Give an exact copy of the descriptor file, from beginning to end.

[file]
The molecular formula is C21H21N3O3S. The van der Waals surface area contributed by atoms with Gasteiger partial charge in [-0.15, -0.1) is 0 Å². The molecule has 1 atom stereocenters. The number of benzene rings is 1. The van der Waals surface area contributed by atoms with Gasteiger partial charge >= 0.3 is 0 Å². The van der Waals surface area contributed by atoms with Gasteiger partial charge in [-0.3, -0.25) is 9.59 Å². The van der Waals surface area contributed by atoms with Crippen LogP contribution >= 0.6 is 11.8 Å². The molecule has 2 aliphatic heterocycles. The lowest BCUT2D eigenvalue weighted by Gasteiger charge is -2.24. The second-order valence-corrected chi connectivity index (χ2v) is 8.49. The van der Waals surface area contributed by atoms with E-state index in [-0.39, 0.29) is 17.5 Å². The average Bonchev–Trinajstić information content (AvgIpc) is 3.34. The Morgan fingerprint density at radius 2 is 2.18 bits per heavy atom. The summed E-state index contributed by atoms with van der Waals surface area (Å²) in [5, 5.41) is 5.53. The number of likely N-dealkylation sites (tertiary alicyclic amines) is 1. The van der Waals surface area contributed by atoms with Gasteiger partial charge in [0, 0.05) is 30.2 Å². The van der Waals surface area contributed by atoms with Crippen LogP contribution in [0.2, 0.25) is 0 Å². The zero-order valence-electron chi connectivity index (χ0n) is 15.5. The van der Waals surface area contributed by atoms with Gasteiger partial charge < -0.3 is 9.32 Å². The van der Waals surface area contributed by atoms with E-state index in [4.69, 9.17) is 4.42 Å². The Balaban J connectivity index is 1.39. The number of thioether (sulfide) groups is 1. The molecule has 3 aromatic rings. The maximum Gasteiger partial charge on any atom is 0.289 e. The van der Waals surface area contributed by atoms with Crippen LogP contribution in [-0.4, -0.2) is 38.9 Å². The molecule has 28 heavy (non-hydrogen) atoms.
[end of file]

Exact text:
The molecular formula is C21H21N3O3S. The van der Waals surface area contributed by atoms with Gasteiger partial charge in [-0.15, -0.1) is 0 Å². The molecule has 1 atom stereocenters. The number of benzene rings is 1. The van der Waals surface area contributed by atoms with Gasteiger partial charge >= 0.3 is 0 Å². The van der Waals surface area contributed by atoms with Gasteiger partial charge in [-0.3, -0.25) is 9.59 Å². The van der Waals surface area contributed by atoms with Crippen LogP contribution >= 0.6 is 11.8 Å². The molecule has 2 aliphatic heterocycles. The lowest BCUT2D eigenvalue weighted by Gasteiger charge is -2.24. The second-order valence-corrected chi connectivity index (χ2v) is 8.49. The van der Waals surface area contributed by atoms with E-state index in [-0.39, 0.29) is 17.5 Å². The average Bonchev–Trinajstić information content (AvgIpc) is 3.34. The Morgan fingerprint density at radius 2 is 2.18 bits per heavy atom. The summed E-state index contributed by atoms with van der Waals surface area (Å²) in [5, 5.41) is 5.53. The number of likely N-dealkylation sites (tertiary alicyclic amines) is 1. The van der Waals surface area contributed by atoms with Gasteiger partial charge in [0, 0.05) is 30.2 Å². The van der Waals surface area contributed by atoms with Crippen LogP contribution in [0.2, 0.25) is 0 Å². The zero-order valence-electron chi connectivity index (χ0n) is 15.5. The van der Waals surface area contributed by atoms with Gasteiger partial charge < -0.3 is 9.32 Å². The van der Waals surface area contributed by atoms with E-state index in [4.69, 9.17) is 4.42 Å². The Balaban J connectivity index is 1.39. The number of thioether (sulfide) groups is 1. The molecule has 3 aromatic rings. The maximum Gasteiger partial charge on any atom is 0.289 e. The van der Waals surface area contributed by atoms with Crippen LogP contribution in [-0.4, -0.2) is 38.9 Å². The molecule has 28 heavy (non-hydrogen) atoms.